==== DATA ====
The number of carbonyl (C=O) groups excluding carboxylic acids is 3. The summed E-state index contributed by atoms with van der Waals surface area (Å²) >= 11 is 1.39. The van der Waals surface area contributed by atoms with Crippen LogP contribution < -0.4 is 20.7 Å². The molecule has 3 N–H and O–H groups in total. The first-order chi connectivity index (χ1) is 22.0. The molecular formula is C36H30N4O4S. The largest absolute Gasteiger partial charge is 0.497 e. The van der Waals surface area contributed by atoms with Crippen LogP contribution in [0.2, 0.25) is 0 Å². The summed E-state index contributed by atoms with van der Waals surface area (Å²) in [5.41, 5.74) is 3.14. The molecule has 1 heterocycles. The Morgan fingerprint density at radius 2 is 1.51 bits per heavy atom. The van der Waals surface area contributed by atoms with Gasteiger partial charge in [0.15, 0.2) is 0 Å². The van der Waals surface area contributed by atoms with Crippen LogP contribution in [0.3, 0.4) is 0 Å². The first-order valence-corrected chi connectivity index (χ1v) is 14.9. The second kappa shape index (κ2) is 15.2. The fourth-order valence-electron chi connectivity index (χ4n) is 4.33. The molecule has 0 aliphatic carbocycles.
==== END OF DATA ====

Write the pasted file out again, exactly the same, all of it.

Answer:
The number of carbonyl (C=O) groups excluding carboxylic acids is 3. The summed E-state index contributed by atoms with van der Waals surface area (Å²) >= 11 is 1.39. The van der Waals surface area contributed by atoms with Crippen LogP contribution < -0.4 is 20.7 Å². The molecule has 3 N–H and O–H groups in total. The first-order chi connectivity index (χ1) is 22.0. The molecular formula is C36H30N4O4S. The largest absolute Gasteiger partial charge is 0.497 e. The van der Waals surface area contributed by atoms with Crippen LogP contribution in [0.2, 0.25) is 0 Å². The summed E-state index contributed by atoms with van der Waals surface area (Å²) in [5.41, 5.74) is 3.14. The molecule has 1 heterocycles. The Morgan fingerprint density at radius 2 is 1.51 bits per heavy atom. The van der Waals surface area contributed by atoms with Gasteiger partial charge in [0.15, 0.2) is 0 Å². The van der Waals surface area contributed by atoms with Crippen LogP contribution in [0.3, 0.4) is 0 Å². The first-order valence-corrected chi connectivity index (χ1v) is 14.9. The second kappa shape index (κ2) is 15.2. The fourth-order valence-electron chi connectivity index (χ4n) is 4.33. The molecule has 0 aliphatic carbocycles.